In the morning, a walking I go,
With my dog. We are takin’ it slow,
On the beach, in the sun.
As we stride here beside water’s flow,
He keeps pullin’ to go to and fro.
On the leash, he can’t run.
But he knows of the joy walks bestow.
When it’s done, our reactions will show
We are both havin’ fun.
We enjoy when the day has begun.
It’s a treat when we meet anyone
As we walk by the lake.
Here the path that we take is such fun.
While the view here is second to none,
And no matter what we take
Is a way that is not overrun.
There are people out there, but few come
To this spot we partake.
This man is walking his dog along the shoreline at Lake Pepin, near Lake City Minnesota. Lake Pepin is large widening of the Mississippi River. The city of Lake City is located 65 miles (105 km) southeast of the Twin Cities. Lac de Pleurs (Lake of Tears) was the name given to Lake Pepin by Father Louis Hennepin, who camped on the shore of the lake in 1680. He christened the large body of water Lac de Pleurs after observing his Sioux captors weeping near the lake over the death of a chief’s son. It is widely known for its attractive surroundings and bountiful fishing for every fresh water species. Lake City was the home of the inventor of waterskiing, Ralph Samuelson, and is thus known as “The Birthplace of Waterskiing.” The Sea Wing disaster occurred on July 13, 1890 when a strong squall line overturned the excursion vessel Sea Wing on Lake Pepin. Over 200 people were aboard the vessel when it was overturned, and as a result 98 people drowned. The area was plentiful with clam shells, and a button industry grew up around there.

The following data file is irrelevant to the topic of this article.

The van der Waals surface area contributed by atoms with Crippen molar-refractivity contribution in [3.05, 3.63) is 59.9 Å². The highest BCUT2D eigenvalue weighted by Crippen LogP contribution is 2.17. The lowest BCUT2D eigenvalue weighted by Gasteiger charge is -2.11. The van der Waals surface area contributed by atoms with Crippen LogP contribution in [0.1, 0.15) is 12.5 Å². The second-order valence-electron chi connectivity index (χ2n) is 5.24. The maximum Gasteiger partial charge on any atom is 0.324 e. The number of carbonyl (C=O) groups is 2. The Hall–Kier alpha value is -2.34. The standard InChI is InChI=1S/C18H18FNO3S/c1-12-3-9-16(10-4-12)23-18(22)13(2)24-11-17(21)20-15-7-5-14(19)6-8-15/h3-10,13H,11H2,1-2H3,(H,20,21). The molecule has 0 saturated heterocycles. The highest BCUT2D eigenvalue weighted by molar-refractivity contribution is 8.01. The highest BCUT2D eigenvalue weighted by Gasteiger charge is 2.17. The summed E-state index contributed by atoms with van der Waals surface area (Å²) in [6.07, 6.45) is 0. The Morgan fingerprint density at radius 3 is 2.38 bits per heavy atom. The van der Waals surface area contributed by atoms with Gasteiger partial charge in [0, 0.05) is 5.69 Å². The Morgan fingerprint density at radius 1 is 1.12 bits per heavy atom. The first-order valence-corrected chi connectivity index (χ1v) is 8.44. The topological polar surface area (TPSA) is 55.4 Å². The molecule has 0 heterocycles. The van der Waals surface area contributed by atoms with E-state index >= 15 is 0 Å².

This poem is a Virelai Ancien Poem.
In researching this poetic form, I didn’t find a great deal of detail. Here’s the information that I discovered recently.
A Virelai is a form of medieval French verse used often in poetry and music. By the mid-15th century, the form had become largely divorced from music. The 17th-century prosodist Pre Mourgues defined what he called the Virelai Ancien in a way that has little in common with the musical Virelais of the 14th and 15th centuries. His Virelai Ancien is a structure without a refrain and with an interlocking rhyme scheme between the stanzas: in the first stanza, the rhymes are aab-aab-aab, with the “b” lines shorter than the “a” lines. In the second stanza, the “b” rhymes are shifted to the longer verses, and a new “c” rhyme is introduced for the shorter ones (bbc-bbc-bbc), and so on.
There were no examples provided, and no information about meter, other than two long and then one short. So I thought I’d try using an anapestic meter (da da Dum, da da Dum), with a 9-9-6 structure. So, here is my attempt at one. If anyone else has more information on it, let me know.
This photograph was taken by the author himself on October 1, 2015.